05 Dec

Image Credit: @deliriousme

A new study shown in Cardiff Councils 2022 Annual Progress Report has reported that air quality has vastly improved when compared to pre-pandemic levels.

Air quality figures in the city are monitored on a yearly basis in order to ensure that figures are representative across a full year.

The latest figures show that, on average, vehicle traffic is at 80% of 2019 levels, meaning air pollution levels have reduced by approximately 20% during the same period.

Councillor Dan De'Ath, Cabinet Member for Strategic Planning and Transport said: "When comparing the data from 2019 to the data taken in 2021, the air quality levels have improved significantly from all the monitoring stations across the city, which is very encouraging. This points towards clean air improvements that benefit all our residents. 

"The link to less traffic being on our roads is clear and it also backs the argument for changing the way we move around our city. If we want to improve everyone's health, then one of the most effective ways we can do so is by changing the way we travel. Less reliance on the private car and switching to public transport or walking or cycling can make a massive difference to the air we breathe. It's not only helping us to become healthier it's also making an impact on climate change and it's why this council has prioritised cycling, walking and public transport initiatives. In the end we all get to benefit from improved health and to live in a greener, cleaner and more sustainable city." 

Cathedral Road in Cardiff - Credit: Google

During 2020, air quality was seen to rapidly improve. This was known to be associated with the COVID-19 lockdown, which saw traffic use across the city drop rapidly.

In areas of the city where air pollution levels are a concern, Air Quality Management Areas (AQMA's) are introduced. This requires Cardiff Council to set out action plans on how to reduce the levels of pollution. A city-wide action plan was produced in 2018 as part of the Council's Clean Air Plan. 

The legal limit for NOin Wales is currently an annual average concentration of 40 µg/m3. At the moment, AMQA's are positioned four different locations around the capital city. These are the City Centre, Stephenson Court, Ely Bridge and Llandaff. Results from all of those are as follows:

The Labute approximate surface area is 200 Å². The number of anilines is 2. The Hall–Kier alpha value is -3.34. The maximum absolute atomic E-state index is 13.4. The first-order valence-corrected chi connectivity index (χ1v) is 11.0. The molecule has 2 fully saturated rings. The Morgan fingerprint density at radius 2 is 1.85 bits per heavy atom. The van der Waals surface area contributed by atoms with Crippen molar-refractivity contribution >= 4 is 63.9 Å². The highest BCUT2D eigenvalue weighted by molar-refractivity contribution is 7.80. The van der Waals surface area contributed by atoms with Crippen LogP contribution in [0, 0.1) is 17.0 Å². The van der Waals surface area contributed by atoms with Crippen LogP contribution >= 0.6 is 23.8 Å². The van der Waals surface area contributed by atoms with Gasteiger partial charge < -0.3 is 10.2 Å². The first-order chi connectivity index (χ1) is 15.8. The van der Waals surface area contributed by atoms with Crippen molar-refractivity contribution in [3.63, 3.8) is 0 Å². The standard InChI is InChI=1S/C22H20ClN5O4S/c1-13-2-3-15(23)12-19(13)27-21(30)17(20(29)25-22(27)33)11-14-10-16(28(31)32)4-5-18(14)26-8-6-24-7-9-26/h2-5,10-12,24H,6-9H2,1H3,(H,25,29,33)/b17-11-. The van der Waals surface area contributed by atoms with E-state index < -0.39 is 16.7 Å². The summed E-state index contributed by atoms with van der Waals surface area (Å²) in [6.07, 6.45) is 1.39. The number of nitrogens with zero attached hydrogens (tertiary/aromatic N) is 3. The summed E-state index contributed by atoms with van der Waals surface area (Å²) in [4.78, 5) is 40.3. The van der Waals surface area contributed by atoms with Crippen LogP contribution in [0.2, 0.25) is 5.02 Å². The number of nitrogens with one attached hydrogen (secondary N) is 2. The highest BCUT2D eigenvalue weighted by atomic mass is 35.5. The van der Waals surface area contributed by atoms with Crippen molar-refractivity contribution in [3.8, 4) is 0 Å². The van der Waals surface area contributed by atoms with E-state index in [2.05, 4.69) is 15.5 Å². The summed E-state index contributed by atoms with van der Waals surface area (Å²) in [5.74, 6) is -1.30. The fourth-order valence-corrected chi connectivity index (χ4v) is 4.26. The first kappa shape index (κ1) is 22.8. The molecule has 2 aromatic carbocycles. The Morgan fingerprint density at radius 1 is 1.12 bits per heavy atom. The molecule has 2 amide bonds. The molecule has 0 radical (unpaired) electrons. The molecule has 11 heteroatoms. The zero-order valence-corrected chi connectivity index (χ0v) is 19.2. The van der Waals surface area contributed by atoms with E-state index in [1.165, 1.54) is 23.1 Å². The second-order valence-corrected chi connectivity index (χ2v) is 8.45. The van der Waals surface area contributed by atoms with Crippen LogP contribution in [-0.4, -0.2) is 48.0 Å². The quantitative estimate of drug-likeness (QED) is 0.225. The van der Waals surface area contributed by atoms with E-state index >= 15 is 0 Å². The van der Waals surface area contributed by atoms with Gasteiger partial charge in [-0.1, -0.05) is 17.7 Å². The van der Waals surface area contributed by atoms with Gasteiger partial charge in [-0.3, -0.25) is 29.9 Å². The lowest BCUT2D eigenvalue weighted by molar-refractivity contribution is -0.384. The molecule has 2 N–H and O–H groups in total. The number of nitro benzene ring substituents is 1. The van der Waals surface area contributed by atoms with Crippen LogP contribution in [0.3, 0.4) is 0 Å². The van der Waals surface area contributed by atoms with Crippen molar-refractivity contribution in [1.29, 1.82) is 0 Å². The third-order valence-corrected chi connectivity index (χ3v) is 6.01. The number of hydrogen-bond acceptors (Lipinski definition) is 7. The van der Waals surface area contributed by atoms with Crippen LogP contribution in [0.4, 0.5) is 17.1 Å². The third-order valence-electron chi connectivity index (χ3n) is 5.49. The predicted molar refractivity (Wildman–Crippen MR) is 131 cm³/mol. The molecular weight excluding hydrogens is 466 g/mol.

City Centre: The levels of NO2in the city centre have reduced significantly since 2019 but increased slightly compared with 2020 (when Castle Street was closed to traffic during the COVID recovery.) In 2019, data shows that the NO2level was 44µg/m3from two separate monitoring stations, which reduced to 23 µg/m3and 26µg/m3respectively in 2020. In 2021, data from the same monitoring stations showed an annual average of 26 µg/m3

Stephenson Court: All three monitoring stations in this AQMA show compliance with the NO2requirements, with the annual average remaining under 30µg/m3from all three sites. The data in 2019 shows the average NO2reading at 35.7 µg/m3, reducing to 28.4µg/m3in 2020 and increasing slightly to 29.3 µg/m3in 2021.

Ely Bridge: Three monitoring sites are in place at this location and all three sites are compliant with the requirements for NO2. In 2019, the annual average from this location was 38.6µg/m3, reducing to 30.4µg/m3in 2020 and increasing slightly to 31.7 µg/m3in 2021.

Llandaff: All monitoring stations show that the limit vales for NO2are compliant with the limit value set out in legislation. In 2019 the annual average showed the level at 41.3µg/m3, reducing to 33 µg/m3in 2020, but increasing to 37 µg/m3in 2021. The increase in the level from 2020 to 2021 reflects the increase in traffic volumes using this route, which is one of the main arterial routes into the city. The council have said that they will ensure focused monitoring Llandaff is maintained and enhanced next year (2023). 

Automated monitoring equipment at four locations across Cardiff. These are located at Fredrick Street (City Centre), Richards Terrace (Newport Road), Castle Street and Lakeside Primary School. All of the readings from these monitoring stations during 2021 are compliant with the legislation. 

A further seven new real time monitoring stations have also been installed at Westgate Street, Lower Cathedral Road, Tudor Street, North Road, Penarth Road, Lansdowne Road and within the Llandaff AQMA. Every piece of data collected from these locations during the 2021 period are compliant with the legislation.

Diffusion Tube data is also collected from over 100 sites across the Cardiff area. This includes monitoring outside a number of primary and secondary schools. Again, all data from these monitoring stations meet statutory requirements.

Aerial view of Cardiff - Credit: Unsplash

The Local Air Quality Annual Report will be examined by the Environmental Scrutiny Committee at 4.30pm on December 8th. Papers related to this meeting can be viewed HERE. A live stream of the meeting will be free to watch HERE.

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